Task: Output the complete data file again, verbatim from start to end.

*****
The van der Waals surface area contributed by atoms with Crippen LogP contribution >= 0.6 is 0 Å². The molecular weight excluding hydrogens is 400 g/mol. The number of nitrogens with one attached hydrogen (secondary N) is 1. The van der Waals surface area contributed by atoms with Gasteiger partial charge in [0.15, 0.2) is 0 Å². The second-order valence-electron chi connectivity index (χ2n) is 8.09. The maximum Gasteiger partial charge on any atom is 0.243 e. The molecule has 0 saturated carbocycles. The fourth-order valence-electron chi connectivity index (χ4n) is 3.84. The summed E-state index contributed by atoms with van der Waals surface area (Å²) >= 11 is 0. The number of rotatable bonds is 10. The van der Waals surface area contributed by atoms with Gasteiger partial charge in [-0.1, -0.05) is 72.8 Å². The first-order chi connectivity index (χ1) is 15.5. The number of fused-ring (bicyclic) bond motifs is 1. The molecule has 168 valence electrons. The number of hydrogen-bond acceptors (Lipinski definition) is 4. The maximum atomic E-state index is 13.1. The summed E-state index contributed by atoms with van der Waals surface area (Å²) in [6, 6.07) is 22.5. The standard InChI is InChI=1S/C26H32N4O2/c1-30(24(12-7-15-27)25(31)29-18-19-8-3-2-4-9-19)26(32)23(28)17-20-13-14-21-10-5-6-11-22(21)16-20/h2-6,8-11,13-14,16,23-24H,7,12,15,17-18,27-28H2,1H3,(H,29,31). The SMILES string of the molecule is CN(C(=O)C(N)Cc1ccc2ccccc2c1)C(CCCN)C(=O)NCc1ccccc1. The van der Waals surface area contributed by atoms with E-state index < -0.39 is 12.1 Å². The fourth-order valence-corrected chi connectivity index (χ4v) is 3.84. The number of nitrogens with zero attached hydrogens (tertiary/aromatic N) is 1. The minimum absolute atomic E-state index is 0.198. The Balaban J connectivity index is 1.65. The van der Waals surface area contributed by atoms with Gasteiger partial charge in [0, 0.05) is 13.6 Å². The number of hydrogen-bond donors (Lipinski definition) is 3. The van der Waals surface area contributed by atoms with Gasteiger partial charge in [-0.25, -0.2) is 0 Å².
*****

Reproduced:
The van der Waals surface area contributed by atoms with Crippen LogP contribution >= 0.6 is 0 Å². The molecular weight excluding hydrogens is 400 g/mol. The number of nitrogens with one attached hydrogen (secondary N) is 1. The van der Waals surface area contributed by atoms with Gasteiger partial charge in [0.15, 0.2) is 0 Å². The second-order valence-electron chi connectivity index (χ2n) is 8.09. The maximum Gasteiger partial charge on any atom is 0.243 e. The molecule has 0 saturated carbocycles. The fourth-order valence-electron chi connectivity index (χ4n) is 3.84. The summed E-state index contributed by atoms with van der Waals surface area (Å²) >= 11 is 0. The number of rotatable bonds is 10. The van der Waals surface area contributed by atoms with Gasteiger partial charge in [-0.1, -0.05) is 72.8 Å². The first-order chi connectivity index (χ1) is 15.5. The number of fused-ring (bicyclic) bond motifs is 1. The molecule has 168 valence electrons. The number of hydrogen-bond acceptors (Lipinski definition) is 4. The maximum atomic E-state index is 13.1. The summed E-state index contributed by atoms with van der Waals surface area (Å²) in [6, 6.07) is 22.5. The standard InChI is InChI=1S/C26H32N4O2/c1-30(24(12-7-15-27)25(31)29-18-19-8-3-2-4-9-19)26(32)23(28)17-20-13-14-21-10-5-6-11-22(21)16-20/h2-6,8-11,13-14,16,23-24H,7,12,15,17-18,27-28H2,1H3,(H,29,31). The SMILES string of the molecule is CN(C(=O)C(N)Cc1ccc2ccccc2c1)C(CCCN)C(=O)NCc1ccccc1. The van der Waals surface area contributed by atoms with E-state index < -0.39 is 12.1 Å². The fourth-order valence-corrected chi connectivity index (χ4v) is 3.84. The number of nitrogens with zero attached hydrogens (tertiary/aromatic N) is 1. The minimum absolute atomic E-state index is 0.198. The Balaban J connectivity index is 1.65. The van der Waals surface area contributed by atoms with Gasteiger partial charge in [0, 0.05) is 13.6 Å². The number of hydrogen-bond donors (Lipinski definition) is 3. The van der Waals surface area contributed by atoms with Gasteiger partial charge in [-0.25, -0.2) is 0 Å².